Guest Editorial: Clinton, more of what ails us
We find it troubling that presidential candidate Hillary Clinton proposes new “SWAT teams” of government experts to address problems with schools, veterans care and businesses. The acronym derives from Special Weapons and Tactics units. According to the website of the Los Angeles Police Department, the teams first were formed “in the late 1960s as a result of several sniping incidents against civilians and police officers around the country,” including the 1965 Watts riots.
Unfortunately, SWAT teams have proliferated even to small police departments and commonly are used for arresting people on minor offenses, such as drug possession or gambling. Cato Institute scholar Radley Balko provided numerous disturbing incidents in his recent book, “Overkill: The Rise of Paramilitary Police Raids in America.”
Trying to get an edge on opponent Bernie Sanders in their debate last month in Detroit, Clinton proposed, “I want to set up inside the Department of Education, for want of a better term, kind of an education SWAT team, if you will.” The team would swoop into underperforming schools and supposedly fix them.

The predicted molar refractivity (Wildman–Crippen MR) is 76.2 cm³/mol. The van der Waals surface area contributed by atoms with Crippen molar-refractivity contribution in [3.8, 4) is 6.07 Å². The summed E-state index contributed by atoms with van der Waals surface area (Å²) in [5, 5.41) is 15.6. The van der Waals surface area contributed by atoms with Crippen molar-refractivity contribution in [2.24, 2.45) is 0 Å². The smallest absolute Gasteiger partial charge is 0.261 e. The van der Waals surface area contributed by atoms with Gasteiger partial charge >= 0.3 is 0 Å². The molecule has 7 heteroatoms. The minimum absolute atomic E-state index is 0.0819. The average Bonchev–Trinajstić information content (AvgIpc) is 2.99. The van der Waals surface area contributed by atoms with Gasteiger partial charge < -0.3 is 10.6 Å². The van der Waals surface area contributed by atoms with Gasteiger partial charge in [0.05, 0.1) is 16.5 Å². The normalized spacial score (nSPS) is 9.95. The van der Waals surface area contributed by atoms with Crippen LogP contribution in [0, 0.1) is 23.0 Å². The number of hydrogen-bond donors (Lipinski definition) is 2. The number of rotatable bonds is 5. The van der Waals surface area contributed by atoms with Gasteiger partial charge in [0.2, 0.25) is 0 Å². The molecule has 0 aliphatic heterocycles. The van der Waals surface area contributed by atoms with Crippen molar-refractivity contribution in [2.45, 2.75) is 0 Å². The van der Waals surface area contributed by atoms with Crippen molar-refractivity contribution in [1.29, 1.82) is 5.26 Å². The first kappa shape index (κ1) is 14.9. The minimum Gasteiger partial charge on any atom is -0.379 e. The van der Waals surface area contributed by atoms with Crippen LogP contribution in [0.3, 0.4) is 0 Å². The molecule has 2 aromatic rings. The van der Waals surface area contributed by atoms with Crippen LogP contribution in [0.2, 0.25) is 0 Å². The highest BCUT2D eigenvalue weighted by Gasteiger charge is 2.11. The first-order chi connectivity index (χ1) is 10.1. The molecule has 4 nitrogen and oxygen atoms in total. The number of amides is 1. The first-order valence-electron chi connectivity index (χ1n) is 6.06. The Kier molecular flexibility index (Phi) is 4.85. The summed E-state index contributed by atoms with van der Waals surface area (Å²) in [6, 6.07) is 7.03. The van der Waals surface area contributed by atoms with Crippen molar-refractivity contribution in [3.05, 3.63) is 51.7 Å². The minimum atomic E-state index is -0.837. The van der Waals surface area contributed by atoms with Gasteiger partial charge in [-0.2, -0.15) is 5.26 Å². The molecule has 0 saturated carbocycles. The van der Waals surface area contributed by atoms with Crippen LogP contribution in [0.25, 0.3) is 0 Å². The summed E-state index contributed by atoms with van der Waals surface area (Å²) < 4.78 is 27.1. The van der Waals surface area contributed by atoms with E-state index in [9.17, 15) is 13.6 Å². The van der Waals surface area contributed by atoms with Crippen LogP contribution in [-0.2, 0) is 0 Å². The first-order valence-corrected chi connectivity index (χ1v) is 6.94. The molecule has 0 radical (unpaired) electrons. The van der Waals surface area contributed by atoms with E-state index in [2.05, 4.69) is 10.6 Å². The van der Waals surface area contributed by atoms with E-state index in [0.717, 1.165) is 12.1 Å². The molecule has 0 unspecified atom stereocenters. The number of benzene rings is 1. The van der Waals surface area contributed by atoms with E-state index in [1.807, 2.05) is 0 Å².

The proposal doesn’t take into account that a major contributor to public education’s problems is the vast increase in federal meddling in education since the late 1950s, precluding local control. Moreover, as we are seeing with the increase in charter schools and use of the “parent trigger” law, which enables parents to replace the administration at their children’s school, the solution to underperforming schools is competition or new management under parents, not more bureaucrats from distant Washington, D.C.
Discussing the problems in the Veterans Administration last October, Clinton noted, “I have said I would like to literally appoint a SWAT team to bring in people and just tackle the disability” of a veteran forced to wait for treatment. And, in December, she said companies that close should bring “a kind of SWAT team response, to be able to help communities invest in something new.”
In such instances, what’s needed is not new, heavy-handed government involvement, but private alternatives to the VA for veterans and lower taxes and regulations for businesses.